After re-signing right wing T.J. Oshie, the Capitals made it clear that they were all but done negotiating with their remaining unrestricted free agents. It came as no surprise when right wing Justin Williams signed with the Carolina Hurricanes early on in free agency. While he spent only two years in Washington, Williams’ impact on the team and the city was huge.
Signed by the Capitals two years ago to this day, Williams was brought in to add some much-needed playoff experience and success to a Capitals team that had failed to get over the second round hump. Unfortunately, the Caps failed again in both of Williams’ two seasons in the District, but from the moment he first laced up the skates for the Caps, Williams’ impact was felt immediately.
One of the great things about Williams was his willingness to do whatever it took to win and the blunt honesty that came with it after a tough loss or letdown. His perseverance and hard work ethic made him an ideal leader on a Capitals team that featured many young forwards still learning what it takes to be successful. Young players such as Andre Burakovsky, Tom Wilson, Evgeny Kuznetsov, and Dmitry Orlov had the chance to watch and learn from the 35-year old Williams. Williams’ playoff success was what set him apart from any other member of the team.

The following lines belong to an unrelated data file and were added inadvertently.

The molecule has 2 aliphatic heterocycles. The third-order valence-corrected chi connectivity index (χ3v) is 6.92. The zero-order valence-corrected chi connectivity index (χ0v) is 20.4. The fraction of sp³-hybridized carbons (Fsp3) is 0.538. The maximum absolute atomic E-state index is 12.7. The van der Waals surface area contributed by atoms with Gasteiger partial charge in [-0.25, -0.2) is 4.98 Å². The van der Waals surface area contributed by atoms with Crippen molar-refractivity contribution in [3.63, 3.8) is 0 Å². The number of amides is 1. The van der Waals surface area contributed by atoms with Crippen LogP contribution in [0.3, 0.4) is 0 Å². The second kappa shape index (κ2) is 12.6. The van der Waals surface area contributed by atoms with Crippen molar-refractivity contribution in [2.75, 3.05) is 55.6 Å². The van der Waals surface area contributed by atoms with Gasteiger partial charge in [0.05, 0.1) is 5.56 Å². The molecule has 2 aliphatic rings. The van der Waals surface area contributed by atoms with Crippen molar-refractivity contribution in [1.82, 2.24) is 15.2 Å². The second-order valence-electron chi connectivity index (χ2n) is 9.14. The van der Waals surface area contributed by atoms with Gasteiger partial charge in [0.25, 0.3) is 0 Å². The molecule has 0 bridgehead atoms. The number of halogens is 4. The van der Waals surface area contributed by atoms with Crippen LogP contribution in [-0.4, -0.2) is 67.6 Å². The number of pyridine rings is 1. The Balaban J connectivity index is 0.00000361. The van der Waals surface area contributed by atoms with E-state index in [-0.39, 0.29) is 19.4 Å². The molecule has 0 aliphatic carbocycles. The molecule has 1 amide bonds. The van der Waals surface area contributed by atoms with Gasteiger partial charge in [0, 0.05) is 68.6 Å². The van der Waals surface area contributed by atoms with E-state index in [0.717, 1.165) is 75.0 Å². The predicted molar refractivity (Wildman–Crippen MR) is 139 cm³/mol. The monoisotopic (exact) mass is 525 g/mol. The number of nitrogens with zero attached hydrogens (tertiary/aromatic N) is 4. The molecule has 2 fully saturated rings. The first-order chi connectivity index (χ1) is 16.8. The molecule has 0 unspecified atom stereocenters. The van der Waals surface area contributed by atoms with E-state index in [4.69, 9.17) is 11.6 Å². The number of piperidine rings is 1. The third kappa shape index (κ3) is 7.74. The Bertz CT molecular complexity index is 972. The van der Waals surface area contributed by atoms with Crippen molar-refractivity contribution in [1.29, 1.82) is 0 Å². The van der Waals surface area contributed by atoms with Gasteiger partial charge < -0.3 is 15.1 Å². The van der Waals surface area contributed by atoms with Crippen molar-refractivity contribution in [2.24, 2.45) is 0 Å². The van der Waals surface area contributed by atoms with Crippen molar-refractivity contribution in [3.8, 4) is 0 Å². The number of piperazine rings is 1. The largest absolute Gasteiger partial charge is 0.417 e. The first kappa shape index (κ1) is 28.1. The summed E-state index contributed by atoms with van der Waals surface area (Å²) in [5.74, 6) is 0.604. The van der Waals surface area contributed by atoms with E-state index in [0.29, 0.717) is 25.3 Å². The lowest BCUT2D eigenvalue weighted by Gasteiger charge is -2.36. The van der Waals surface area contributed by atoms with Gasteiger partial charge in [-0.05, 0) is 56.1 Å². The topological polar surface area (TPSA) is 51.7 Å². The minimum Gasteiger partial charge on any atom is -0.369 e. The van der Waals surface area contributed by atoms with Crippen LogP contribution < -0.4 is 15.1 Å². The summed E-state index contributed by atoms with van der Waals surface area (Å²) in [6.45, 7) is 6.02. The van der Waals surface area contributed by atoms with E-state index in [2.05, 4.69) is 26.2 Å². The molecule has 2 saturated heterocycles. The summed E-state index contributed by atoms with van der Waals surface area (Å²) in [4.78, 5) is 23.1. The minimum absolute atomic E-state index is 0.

In his 16-year NHL career, Williams has won three Stanley Cups, one Conn Smythe Trophy (Playoff MVP), and has compiled a 7-1 record in eight career Game 7’s played, to go along with 94 points (36 goals, 58 assists) in 140 career playoff games.
While Williams never lifted the Cup above his head in Washington, he certainly lived up to his reputation as a playoff performer, putting up 16 points in 25 playoff games. Williams was also a consistent offensive player in his two years as a Capital, recording 100 points in 162 games played in a Capitals sweater.
While his time as a Capital was a brief one, the Caps certainly owe a lot to the man known as Mr. Game 7. Not only did he bring solid offensive production and consistent production at that, he also brought many intangibles that are sometimes hard to find – an extremely hard work ethic, no-quit attitude, outstanding success and experience, and an ever-burning desire to win and passion for the game of hockey. Washington will miss Williams and, from everyone at NoVa Caps, we thank you for your contributions to the success of the team over the last two years.
By Michael Fleetwood